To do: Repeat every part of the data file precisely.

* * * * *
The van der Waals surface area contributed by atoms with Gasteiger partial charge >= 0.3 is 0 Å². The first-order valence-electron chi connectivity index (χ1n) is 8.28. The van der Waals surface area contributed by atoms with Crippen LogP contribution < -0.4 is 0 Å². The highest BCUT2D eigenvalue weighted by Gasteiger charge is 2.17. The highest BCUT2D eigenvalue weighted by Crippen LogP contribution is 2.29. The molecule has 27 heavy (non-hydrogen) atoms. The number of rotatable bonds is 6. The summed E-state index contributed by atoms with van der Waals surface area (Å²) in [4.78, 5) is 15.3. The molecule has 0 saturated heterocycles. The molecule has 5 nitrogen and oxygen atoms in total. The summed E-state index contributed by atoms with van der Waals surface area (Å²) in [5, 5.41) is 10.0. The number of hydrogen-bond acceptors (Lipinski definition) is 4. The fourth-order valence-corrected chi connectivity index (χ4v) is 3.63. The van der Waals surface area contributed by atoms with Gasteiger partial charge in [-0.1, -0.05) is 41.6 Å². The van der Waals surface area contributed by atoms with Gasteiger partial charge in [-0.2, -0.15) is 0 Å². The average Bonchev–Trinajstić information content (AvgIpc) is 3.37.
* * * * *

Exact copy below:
The van der Waals surface area contributed by atoms with Gasteiger partial charge >= 0.3 is 0 Å². The first-order valence-electron chi connectivity index (χ1n) is 8.28. The van der Waals surface area contributed by atoms with Crippen LogP contribution < -0.4 is 0 Å². The highest BCUT2D eigenvalue weighted by Gasteiger charge is 2.17. The highest BCUT2D eigenvalue weighted by Crippen LogP contribution is 2.29. The molecule has 27 heavy (non-hydrogen) atoms. The number of rotatable bonds is 6. The summed E-state index contributed by atoms with van der Waals surface area (Å²) in [4.78, 5) is 15.3. The molecule has 0 saturated heterocycles. The molecule has 5 nitrogen and oxygen atoms in total. The summed E-state index contributed by atoms with van der Waals surface area (Å²) in [5, 5.41) is 10.0. The number of hydrogen-bond acceptors (Lipinski definition) is 4. The fourth-order valence-corrected chi connectivity index (χ4v) is 3.63. The van der Waals surface area contributed by atoms with Gasteiger partial charge in [-0.1, -0.05) is 41.6 Å². The van der Waals surface area contributed by atoms with Gasteiger partial charge in [-0.2, -0.15) is 0 Å². The average Bonchev–Trinajstić information content (AvgIpc) is 3.37.